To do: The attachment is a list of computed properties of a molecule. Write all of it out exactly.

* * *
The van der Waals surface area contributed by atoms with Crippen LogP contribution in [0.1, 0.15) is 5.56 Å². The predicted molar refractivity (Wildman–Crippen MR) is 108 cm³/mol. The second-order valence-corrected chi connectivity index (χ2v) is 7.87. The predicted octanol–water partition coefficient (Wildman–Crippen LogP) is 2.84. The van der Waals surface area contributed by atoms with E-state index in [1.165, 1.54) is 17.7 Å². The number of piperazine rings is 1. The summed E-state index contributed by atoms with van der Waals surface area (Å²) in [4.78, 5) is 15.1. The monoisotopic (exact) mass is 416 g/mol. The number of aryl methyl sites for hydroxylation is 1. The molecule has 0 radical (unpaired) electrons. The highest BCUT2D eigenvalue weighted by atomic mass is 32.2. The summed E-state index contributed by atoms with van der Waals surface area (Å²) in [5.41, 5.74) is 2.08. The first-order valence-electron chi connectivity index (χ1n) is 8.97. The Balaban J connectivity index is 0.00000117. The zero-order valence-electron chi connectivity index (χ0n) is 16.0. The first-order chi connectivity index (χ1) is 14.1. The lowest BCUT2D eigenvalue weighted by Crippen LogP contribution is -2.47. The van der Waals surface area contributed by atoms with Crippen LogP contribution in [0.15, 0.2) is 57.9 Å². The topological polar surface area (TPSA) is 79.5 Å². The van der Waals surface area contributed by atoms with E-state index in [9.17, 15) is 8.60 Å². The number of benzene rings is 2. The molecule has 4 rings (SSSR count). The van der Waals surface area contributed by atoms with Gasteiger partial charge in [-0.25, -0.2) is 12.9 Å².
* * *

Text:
The van der Waals surface area contributed by atoms with Crippen LogP contribution in [0.1, 0.15) is 5.56 Å². The predicted molar refractivity (Wildman–Crippen MR) is 108 cm³/mol. The second-order valence-corrected chi connectivity index (χ2v) is 7.87. The predicted octanol–water partition coefficient (Wildman–Crippen LogP) is 2.84. The van der Waals surface area contributed by atoms with E-state index in [1.165, 1.54) is 17.7 Å². The number of piperazine rings is 1. The summed E-state index contributed by atoms with van der Waals surface area (Å²) in [4.78, 5) is 15.1. The monoisotopic (exact) mass is 416 g/mol. The number of aryl methyl sites for hydroxylation is 1. The molecule has 0 radical (unpaired) electrons. The highest BCUT2D eigenvalue weighted by atomic mass is 32.2. The summed E-state index contributed by atoms with van der Waals surface area (Å²) in [5.41, 5.74) is 2.08. The first-order valence-electron chi connectivity index (χ1n) is 8.97. The Balaban J connectivity index is 0.00000117. The zero-order valence-electron chi connectivity index (χ0n) is 16.0. The first-order chi connectivity index (χ1) is 14.1. The lowest BCUT2D eigenvalue weighted by Crippen LogP contribution is -2.47. The van der Waals surface area contributed by atoms with Crippen LogP contribution in [0.15, 0.2) is 57.9 Å². The topological polar surface area (TPSA) is 79.5 Å². The van der Waals surface area contributed by atoms with E-state index in [9.17, 15) is 8.60 Å². The number of benzene rings is 2. The molecule has 4 rings (SSSR count). The van der Waals surface area contributed by atoms with Gasteiger partial charge in [-0.25, -0.2) is 12.9 Å².